Think you're cut out for business partnering?


“There comes a time in almost any business partnership when people look at each other and think, do I really want to stay and make this work? Or should we just file for divorce now?!”

So many business partnering projects start out with a warm handshake, a cup of coffee or an excited conversation. In a rose-tinted glow of optimism, products are planned, talented people hired, websites published and upbeat business plans drafted. Fast forward 12-24 months and many of those well-intended partnerships have stalled, failed or are in serious conflict. How many of the following failure points have you witnessed?

* Key players disappear when the going gets tough;

* Financial or legal showstoppers land just before critical milestones;

* A key talent leaves with no obvious successor;

* No buy-in from staff in partner teams;

* Inability to reach consensus - protracted decision-making;

* Frequent use “them and us” language;

* Non co-operation, or out-and-out blaming and shaming.

The presence of just one of these factors is often rapidly followed by others. It’s a slippery slope. Many joint projects start out with good intentions, but are struggle without clear and robust partner leadership, practices and processes. So how do you pull a partnership project back from the brink, or, better still, stop it from getting there in the first place?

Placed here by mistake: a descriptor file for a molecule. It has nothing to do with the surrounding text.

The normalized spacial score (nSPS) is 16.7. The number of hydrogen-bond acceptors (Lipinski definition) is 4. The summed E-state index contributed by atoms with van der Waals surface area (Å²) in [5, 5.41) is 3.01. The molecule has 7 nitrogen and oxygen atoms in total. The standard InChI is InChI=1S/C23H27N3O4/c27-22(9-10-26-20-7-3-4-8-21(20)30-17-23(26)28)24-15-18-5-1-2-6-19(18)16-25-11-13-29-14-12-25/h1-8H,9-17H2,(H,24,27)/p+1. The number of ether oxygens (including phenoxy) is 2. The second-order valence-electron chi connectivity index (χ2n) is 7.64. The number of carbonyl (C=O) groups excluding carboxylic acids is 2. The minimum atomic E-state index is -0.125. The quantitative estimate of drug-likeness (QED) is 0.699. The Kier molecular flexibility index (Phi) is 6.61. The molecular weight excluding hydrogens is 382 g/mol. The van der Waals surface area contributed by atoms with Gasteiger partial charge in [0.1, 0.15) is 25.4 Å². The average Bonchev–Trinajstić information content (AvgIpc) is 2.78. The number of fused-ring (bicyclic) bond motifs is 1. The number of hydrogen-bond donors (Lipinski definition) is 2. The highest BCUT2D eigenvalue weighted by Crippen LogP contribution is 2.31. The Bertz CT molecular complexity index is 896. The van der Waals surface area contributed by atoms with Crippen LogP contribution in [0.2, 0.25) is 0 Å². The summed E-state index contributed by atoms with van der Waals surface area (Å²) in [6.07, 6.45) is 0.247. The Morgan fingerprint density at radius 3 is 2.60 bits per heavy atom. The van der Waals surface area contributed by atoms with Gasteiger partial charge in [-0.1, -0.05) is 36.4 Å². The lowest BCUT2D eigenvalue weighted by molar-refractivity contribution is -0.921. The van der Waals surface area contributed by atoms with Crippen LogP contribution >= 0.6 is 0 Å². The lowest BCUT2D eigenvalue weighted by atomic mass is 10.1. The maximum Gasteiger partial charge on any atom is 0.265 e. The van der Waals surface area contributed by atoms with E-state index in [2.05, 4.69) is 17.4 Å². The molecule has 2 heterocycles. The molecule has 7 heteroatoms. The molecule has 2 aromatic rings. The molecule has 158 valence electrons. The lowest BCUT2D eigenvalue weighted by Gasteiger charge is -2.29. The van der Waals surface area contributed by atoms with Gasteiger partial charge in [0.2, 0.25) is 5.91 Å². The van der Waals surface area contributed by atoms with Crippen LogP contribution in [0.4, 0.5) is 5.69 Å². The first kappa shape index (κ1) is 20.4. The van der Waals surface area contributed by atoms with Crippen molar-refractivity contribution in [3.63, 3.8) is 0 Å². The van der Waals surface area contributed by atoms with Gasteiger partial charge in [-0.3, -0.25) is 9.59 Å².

If you really want to build partnerships that last, you'll need to move mountains to make sure that you:

1. Prepare a ‘partnership pre-nup’: involve your professional project managers, lawyers and accountants from the outset. They'll ensure you honestly size up the risks and rewards.

2. Define Decision Making: decide how leaders of each partner team will deal with the inevitable challenges of joint decision-making, and how to persist to find workable solutions.

3. Table hopes and concerns: give everyone room to share their thoughts, without judgement. Listening carefully to all voices can save costly mistakes down the line.

4. Appreciate your Personalities: find out about the project team's collective strengths, experiences and personality types. Do this at the start and repeat when new people join. Use a personality framework to stimulate honest conversations, and learn how to get the best from everyone.

5. Get the word out: let other colleagues know what you’re up to, even if they’re not deeply involved.

Follow these key steps and you boost your chances of partnering success. If you can make one partnership work, you will have discovered a formula that can be applied many times over. Having an independent facilitator on board helps the team to gel from the outset, to clearly define business partnering processes and practices that will deliver mutual success.

At durhamlane we work with leaders and their teams when forming a partnership or bringing a partnering project back on track. Talk to us about where you are at on your partnering journey and book a complimentary partnering review with one of our consultants.

Get in touch today